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NOTICE The text of this opinion can be corrected before the opinion is published in the Pacific Reporter. Readers are encouraged to bring typographical or other formal errors to the attention of the Clerk of the Appellate Courts. 303 K Street, Anchorage, Alaska 99501 Fax: (907) 264-0878 E-mail: firstname.lastname@example.org IN THE COURT OF APPEALS OF THE STATE OF ALASKA
|JAMON R. BENSON,||)|
|) Court of Appeals No. A-8765|
|Appellant,||) Trial Court No. 2BA-03-299 CR|
|v.||) O P I N I O N|
|STATE OF ALASKA,||)|
|Appellee.||) No. 2106 - June 15, 2007|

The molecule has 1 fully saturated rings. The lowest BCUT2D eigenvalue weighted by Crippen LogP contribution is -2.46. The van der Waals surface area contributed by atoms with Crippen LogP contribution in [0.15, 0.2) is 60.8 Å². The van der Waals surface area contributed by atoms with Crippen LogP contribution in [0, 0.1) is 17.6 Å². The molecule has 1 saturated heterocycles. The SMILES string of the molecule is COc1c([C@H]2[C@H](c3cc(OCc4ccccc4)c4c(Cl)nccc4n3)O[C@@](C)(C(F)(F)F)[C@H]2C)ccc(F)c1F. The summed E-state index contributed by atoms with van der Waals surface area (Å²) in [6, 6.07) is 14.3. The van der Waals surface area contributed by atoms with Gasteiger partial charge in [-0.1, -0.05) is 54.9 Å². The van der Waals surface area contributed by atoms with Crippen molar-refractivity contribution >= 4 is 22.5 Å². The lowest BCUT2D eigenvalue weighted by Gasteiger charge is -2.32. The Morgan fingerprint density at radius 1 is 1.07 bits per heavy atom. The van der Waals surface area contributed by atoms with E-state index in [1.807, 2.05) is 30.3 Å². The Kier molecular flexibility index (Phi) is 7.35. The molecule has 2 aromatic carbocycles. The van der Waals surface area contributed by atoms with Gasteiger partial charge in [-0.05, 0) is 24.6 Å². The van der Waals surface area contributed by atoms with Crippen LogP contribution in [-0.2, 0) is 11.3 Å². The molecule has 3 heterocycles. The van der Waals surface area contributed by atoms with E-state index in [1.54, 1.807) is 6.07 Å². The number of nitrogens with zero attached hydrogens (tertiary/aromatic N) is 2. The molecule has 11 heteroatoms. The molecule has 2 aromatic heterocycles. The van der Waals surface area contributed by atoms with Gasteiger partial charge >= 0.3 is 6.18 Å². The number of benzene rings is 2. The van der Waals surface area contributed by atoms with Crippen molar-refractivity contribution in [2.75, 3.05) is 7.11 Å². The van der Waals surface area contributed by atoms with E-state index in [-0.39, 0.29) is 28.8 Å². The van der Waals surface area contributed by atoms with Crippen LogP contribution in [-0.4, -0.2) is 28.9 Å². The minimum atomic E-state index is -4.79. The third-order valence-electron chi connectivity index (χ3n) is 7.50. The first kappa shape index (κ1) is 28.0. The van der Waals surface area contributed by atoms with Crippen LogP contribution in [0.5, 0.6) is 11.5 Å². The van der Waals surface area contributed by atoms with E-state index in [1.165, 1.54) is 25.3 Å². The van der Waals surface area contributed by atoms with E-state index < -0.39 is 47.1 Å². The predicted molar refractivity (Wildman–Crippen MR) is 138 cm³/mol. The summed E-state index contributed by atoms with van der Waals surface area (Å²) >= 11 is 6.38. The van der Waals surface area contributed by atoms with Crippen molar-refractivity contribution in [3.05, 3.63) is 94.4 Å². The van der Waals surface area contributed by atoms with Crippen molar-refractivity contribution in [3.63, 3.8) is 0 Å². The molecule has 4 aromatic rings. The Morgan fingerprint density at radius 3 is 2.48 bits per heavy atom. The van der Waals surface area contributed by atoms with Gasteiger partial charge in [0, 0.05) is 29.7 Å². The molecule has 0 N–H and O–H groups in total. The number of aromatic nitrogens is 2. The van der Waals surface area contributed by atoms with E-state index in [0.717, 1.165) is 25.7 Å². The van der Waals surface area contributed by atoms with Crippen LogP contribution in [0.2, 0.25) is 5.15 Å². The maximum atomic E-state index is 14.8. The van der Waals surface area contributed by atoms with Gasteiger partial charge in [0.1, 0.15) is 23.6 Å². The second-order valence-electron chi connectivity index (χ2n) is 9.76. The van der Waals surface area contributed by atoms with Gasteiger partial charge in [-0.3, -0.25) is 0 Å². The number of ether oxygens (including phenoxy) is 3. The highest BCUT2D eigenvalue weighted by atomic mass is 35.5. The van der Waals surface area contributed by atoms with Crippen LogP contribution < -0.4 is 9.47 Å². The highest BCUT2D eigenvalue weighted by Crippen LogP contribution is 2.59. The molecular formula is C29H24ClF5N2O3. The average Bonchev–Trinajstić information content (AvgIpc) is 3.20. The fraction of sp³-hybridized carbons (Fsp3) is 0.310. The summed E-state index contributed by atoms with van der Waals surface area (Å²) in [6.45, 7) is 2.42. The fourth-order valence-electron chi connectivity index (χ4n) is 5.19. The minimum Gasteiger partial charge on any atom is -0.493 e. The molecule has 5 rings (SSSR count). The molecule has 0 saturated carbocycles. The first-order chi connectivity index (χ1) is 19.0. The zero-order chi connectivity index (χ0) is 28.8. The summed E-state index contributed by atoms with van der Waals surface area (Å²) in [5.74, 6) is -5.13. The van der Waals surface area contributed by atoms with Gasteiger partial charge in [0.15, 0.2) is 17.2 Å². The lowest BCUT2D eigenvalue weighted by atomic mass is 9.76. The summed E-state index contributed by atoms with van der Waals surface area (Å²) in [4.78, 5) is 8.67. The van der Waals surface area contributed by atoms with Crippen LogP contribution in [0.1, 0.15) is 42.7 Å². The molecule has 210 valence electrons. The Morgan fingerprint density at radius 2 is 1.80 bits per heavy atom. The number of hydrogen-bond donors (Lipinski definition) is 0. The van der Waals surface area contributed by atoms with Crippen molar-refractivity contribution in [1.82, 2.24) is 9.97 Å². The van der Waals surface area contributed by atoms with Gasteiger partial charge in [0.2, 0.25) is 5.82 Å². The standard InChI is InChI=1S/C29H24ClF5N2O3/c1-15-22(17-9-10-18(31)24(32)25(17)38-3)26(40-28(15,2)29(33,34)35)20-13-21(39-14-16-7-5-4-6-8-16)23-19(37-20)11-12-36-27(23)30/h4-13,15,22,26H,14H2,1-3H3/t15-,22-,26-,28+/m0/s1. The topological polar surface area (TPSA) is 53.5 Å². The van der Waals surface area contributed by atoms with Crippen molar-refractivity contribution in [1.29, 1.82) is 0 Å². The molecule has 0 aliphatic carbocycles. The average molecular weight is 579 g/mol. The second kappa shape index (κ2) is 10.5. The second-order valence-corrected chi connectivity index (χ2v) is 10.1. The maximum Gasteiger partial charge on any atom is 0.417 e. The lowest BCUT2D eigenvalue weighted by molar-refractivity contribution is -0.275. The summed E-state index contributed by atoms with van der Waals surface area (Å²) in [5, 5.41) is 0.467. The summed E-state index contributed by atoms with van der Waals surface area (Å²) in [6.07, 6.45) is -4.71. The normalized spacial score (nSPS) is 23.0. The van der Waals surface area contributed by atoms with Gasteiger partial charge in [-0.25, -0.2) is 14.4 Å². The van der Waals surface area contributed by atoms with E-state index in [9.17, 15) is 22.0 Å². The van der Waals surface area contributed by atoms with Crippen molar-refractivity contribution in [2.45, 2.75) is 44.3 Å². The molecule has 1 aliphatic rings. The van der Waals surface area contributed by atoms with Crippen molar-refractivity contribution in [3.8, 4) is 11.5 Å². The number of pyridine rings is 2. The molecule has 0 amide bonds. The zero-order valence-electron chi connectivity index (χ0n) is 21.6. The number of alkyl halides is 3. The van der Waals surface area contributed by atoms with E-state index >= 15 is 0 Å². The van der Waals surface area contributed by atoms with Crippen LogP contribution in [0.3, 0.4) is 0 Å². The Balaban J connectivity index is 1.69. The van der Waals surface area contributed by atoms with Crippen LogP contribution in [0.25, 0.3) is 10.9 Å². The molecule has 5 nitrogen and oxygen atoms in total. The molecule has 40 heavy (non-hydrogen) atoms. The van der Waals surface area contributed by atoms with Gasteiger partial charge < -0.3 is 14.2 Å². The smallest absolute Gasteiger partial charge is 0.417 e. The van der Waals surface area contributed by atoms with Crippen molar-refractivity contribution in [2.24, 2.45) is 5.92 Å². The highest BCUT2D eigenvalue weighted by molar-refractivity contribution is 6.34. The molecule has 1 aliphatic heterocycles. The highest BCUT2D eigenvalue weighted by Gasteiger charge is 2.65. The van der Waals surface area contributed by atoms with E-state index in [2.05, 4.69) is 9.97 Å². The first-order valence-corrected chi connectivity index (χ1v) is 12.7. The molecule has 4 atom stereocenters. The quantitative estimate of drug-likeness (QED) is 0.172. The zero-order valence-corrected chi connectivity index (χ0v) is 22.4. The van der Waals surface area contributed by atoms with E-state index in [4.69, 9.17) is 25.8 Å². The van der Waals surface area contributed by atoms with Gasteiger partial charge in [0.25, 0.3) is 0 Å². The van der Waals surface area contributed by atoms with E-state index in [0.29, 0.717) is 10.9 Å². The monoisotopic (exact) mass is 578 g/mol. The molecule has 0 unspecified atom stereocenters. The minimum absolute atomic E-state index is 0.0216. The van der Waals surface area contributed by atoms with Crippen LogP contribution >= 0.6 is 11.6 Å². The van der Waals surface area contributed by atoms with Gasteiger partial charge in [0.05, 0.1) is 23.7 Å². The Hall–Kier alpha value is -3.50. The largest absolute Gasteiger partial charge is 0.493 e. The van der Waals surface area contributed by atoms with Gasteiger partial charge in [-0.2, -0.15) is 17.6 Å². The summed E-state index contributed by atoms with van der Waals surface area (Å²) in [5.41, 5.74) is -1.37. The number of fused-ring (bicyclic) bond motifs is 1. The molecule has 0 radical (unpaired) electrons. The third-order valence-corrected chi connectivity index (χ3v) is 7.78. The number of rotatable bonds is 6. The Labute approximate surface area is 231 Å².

Appeal from the Superior Court, Second Judi cial District, Barrow, Michael I. Jeffery and Donald D. Hopwood, Judges. Appearances: G. Blair McCune, Attorney at Law, Anchorage, for the Appellant. Blair M. Christensen, Assistant Attorney General, Office of Special Prosecutions and Appeals, Anchorage, and David W. M rquez, Attorney General, Juneau, for the Appellee. Before: Coats, Chief Judge, and Mannheimer and Stewart, Judges. COATS, Chief Judge. Jamon R. Benson was charged with a number of crimes after he reportedly assaulted his girlfriend and her two children while he was intoxicated. The superior court appointed counsel to represent Benson. Afterwards, a substantial amount of bail money from an unrelated case was returned to Benson. Later, Bensons minor son posted $50,000 in bail for him in the present case. Based on these events, the trial court determined that Benson had the means to hire an attorney and consequently was not qualified to have counsel appointed at public expense. Yet Benson persistently claimed that he was indigent and was unable, despite substantial efforts, to find a private attorney who would represent him. Ultimately, Benson represented himself at trial, claiming that he was forced to do so because he had been unable to obtain an attorney to represent him. Following his conviction on some of the charges, Benson appealed. We conclude that because Benson claimed that he did not have the financial resources to hire an attorney, the trial court had a duty under Alaska Criminal Rule 39.1(e) to determine whether Benson was indigent either by placing the defendant under oath and asking about the defendants financial status, or by requiring the defendant to complete a signed sworn financial statement. We therefore remand the case for the superior court to determine whether Benson was indigent at the time of his trial. Unless, after following the proper procedures, the court determines that Benson had the financial ability to hire an attorney to represent him but chose instead to represent himself, the court must vacate Bensons convictions and order a new trial. We reserve consideration of Bensons sentencing argument until after his representation issues are resolved. Factual and procedural background Jamon R. Benson was indicted on one count of assault in the third degree,1 and was charged by information with two counts of assault in the fourth degree,2 one count of misconduct involving weapons in the fourth degree,3 and two counts of violating his conditions of release.4 The State alleged that Benson, while intoxicated on a camping trip, threatened his girlfriend with a gun and, in the process, scared her two children. Superior Court Judge Michael I. Jeffery appointed an attorney to represent Benson. At a later hearing in front of Judge Jeffery, the court and the parties discussed Bensons plea agreement in several other misdemeanor cases. As part of that plea agreement, approximately $11,500 in bail money was returned to Benson. Judge Jeffery ruled that, because he would be receiving this sum, Benson could afford to hire his own attorney in this case and was no longer eligible for court-appointed counsel. Judge Jeffery further ordered that Benson could only use the refunded bail money for the purposes of hiring an attorney. Judge Jeffery therefore allowed Bensons court-appointed attorney to withdraw from representing him. Judge Jeffery stated that Bensons bail on the charges in this case would be $50,000. In response, Benson claimed that the $11,500 was not sufficient for him to hire an attorney. Benson represented that he had contacted every attorney in Fairbanks and that the attorneys had either asked for retainers above what he could pay or had stated that they were not interested in representing him. Benson also represented that he already owed substantial amounts of money and that the refunded bail money was therefore already spent and was not available for him to hire an attorney. Benson continued to insist at other court appearances that he was unable to hire an attorney. Several days later, at a bail hearing in front of Superior Court Judge Richard H. Erlich, Benson asserted that he was being forced to go to trial without an attorney. He asked for lower bail so that he could have access to legal materials and prepare for trial. Later that same day, Bensons seven-year- old son posted a $50,000 cash bond for Bensons bail in the present case. At a hearing a few days later, Judge Erlich gave Benson approximately twenty days to find an attorney. Benson told Judge Erlich that he thought he would be able to find an attorney within that time. But at a later hearing in front of Judge Erlich, Benson still had not retained counsel. When Judge Erlich asked Benson if he intended to represent himself at trial, Benson stated that representing himself was his only option. At another hearing a few days later, Judge Erlich noted that the court had previously determined that Benson was able to afford private counsel. He strongly recommended that Benson not try to represent himself. Retired Superior Court Judge Donald D. Hopwood was assigned to preside over Bensons trial. The parties and Judge Hopwood convened for a pre-trial conference. Apparently, the electronic recording of this hearing is unavailable and no transcript of the hearing exists. We therefore have only the log notes of the hearing. The log notes show that Judge Hopwood questioned Benson about the wisdom of proceeding to trial without an attorney. Benson maintained that he did not want to represent himself but that he was unable to retain an attorney. Judge Hopwood pointed out that Benson had $11,500 in bail money refunded to him and that Benson had posted a $50,000 cash bond to make bail. He apparently asked Benson how he could not afford an attorney after coming up with the $50,000 in bail money. Judge Hopwood ultimately determined that Benson had knowingly waived his right to counsel and found that there was nothing to indicate that Benson was eligible for court-appointed counsel. On the day that Bensons trial was scheduled to begin, Benson told Judge Hopwood that he was not prepared to go to trial and that he wished to have an attorney represent him. Benson told Judge Hopwood that his experience representing himself in an unrelated misdemeanor trial a few weeks prior had made him realize that he had no business trying to represent himself. Judge Hopwood denied Bensons request to delay the trial, noting that Benson had previously insisted that he wanted to go to trial promptly. Judge Hopwood concluded that Benson was trying to manipulate the system. Benson represented himself through the course of his seven-day jury trial. The jury found Benson guilty of one count of assault in the fourth degree and two counts of violating his conditions of release. The jury acquitted Benson on the other charges. Following his sentencing, Benson appealed his convictions to this court. Why we conclude we must remand the case An indigent person who is charged with a crime is entitled to have the court appoint an attorney to represent him at public expense.5 The Alaska statutes provide that the trial court is to make the determination of whether a defendant is eligible for court-appointed counsel, considering the defendants inability to pay based upon multiple factors, such as income, property owned, outstanding debt, and the number and ages of dependents.6 Under Criminal Rule 39, the trial court must inform a defendant of his right to counsel and his right to appointed counsel. If a defendant claims a financial inability to hire counsel, the court must determine whether the defendant is eligible for the appointment of counsel.7 The courts duty is set out in Criminal Rule 39.1(e): [t]he court or its designee shall determine whether a defendant is eligible for court- appointed counsel by placing the defendant under oath and asking about the defendants financial status, or by requiring the defendant to complete a signed sworn financial statement. Criminal Rule 39.1(b)(1) provides that [a] defendant is eligible for court-appointed counsel if the court finds that the total financial resources available to the defendant are not sufficient to pay allowable household expenses and the likely cost of private representation through trial.8 Thus, it is clear that when a criminal defendant claims he does not have the financial resources to hire an attorney, Alaska law places a duty upon the court to put the defendant under oath and determine, based on the totality of the circumstances, the defendants financial status that is, whether or not the defendant is indigent. We hold that the trial court erred in concluding that Benson was not eligible for court- appointed counsel based upon the fact that he had a substantial amount of bail money refunded to him as part of a plea agreement in another case and the fact that a substantial amount of bail was posted for him in his current case. On the silent record before us, it is possible that the money in question was not available to Benson for the purpose of hiring an attorney, or was not sufficient for that purpose as Benson claimed. At the same time, we note that it is possible, as Judge Hopwood found, that Benson did have the resources available to hire an attorney and chose not to do so. As the Alaska Supreme Court stated in Gottschalk v. State:9 It has been well established that a non-indigent defendant who fails to retain an attorney within a reasonable time before trial may be found to have waived his right to counsel.10 But there is no indication from the record that Benson was ever placed under oath and questioned regarding any outstanding debts or other financial obligations he may have had at the time the $11,500 in bail money was returned to him. And while the $50,000 in bail money that Bensons son posted in this case might well have indicated that Benson had significant assets at his disposal, the American Bar Association Standards for Criminal Justice make clear that a defendants ability to post bail should not be determinative of his or her eligibility for court-appointed counsel.11 We accordingly conclude that we must direct the superior court to determine whether Benson was indigent at the time of his trial that is, whether Benson did not have sufficient assets, credit, or other means to provide for payment of an attorney and all other necessary expenses of representation without depriving [Benson] or [Bensons] dependants of food, clothing, or shelter... .12 We further direct the superior court to vacate Bensons convictions unless, after following these procedures, it finds that, at the time of trial, Benson had the financial resources available to hire counsel for his defense but voluntarily waived counsel by choosing not do so. One other point requires comment. The State points out that there is no record, other than the log notes, of the pre- trial proceeding before Judge Hopwood. It is true, as the State points out, that as the appellant, Benson had the primary obligation of seeing to it that all matters were included [in the appellate record] which are essential to a decision of the questions presented by the appeal.13 The Appellate Rules set out a procedure for reconstructing a record when no electronic recording of a hearing was made.14 The State argues that, since Benson did not do this, and since it is possible that a reconstruction of the pre-trial hearing in front of Judge Hopwood would establish that Benson was not eligible for the appointment of counsel, we should decide the case against Benson. We decline to do this. First, there is no indication in the log notes that Judge Hopwood ever followed any of the procedures set out in Criminal Rule 39(b)(1) and AS 18.85.120. Furthermore, given the fact that Benson consistently denied both before and after this hearing that he had the financial ability to hire counsel and was therefore being forced to represent himself, it seems unlikely that he conceded at the pre-trial hearing that he actually did have the ability to hire counsel. It does not seem appropriate to assume that he made such a concession. Of course, on remand, the hearing in front of Judge Hopwood could be reconstructed and used by the court to determine whether, at the time of his trial, Benson had the financial resources to hire counsel. Conclusion We remand this case to the superior court. The court shall conduct proceedings consistent with this opinion and report its findings to this court within 90 days of the issuance of this decision. If the superior court, after conducting an appropriate inquiry, finds that Benson was indigent, the court shall vacate Bensons convictions and order a new trial. If, on the other hand, the superior court finds that Benson was not indigent and that he knowingly chose not to hire an attorney, we will review the superior courts decision and consider Bensons other arguments on appeal. We retain jurisdiction over this case. REMANDED. _______________________________ 1 AS 11.41.220(a)(1)(A). 2 AS 11.41.230(a)(3). 3 AS 11.61.210(a)(1). 4 AS 11.56.757(a). 5 AS 18.85.100; Alaska R. Crim. P. 39 and 39.1. 6 AS 18.85.120(a) and (b). 7 Alaska R. Crim. P. 39(b). 8 See also AS 18.85.170(4) (defining indigent person). 9 602 P.2d 448 (Alaska 1979). 10 Id. at 451. 11 American Bar Association, Standards for Criminal Justice: Providing Defense Services, Standard 5-7.1 at 87 (3d ed. 1992). The Commentary to this Standard explains that [t]he ability to post bond is rejected as a basis for denying counsel because it requires the accused to choose between receiving legal representation and the chance to be at liberty pending trial. Since a persons freedom prior to trial often is essential to the preparation of an adequate defense, placing the defendant in this dilemma is arguably a denial of the effective assistance of counsel. Id. at 88-89 (footnote omitted). See also AS 18.85.120(b). 12 AS 18.85.170. See also Criminal Rule 39.1. 13 McBride v. State, 368 P.2d 925, 927 n.11 (Alaska 1962), modified on other grounds by Fresneda v. State, 483 P.2d 1011, 1017 (Alaska 1971). 14 Alaska R. App. P. 210(b)(8).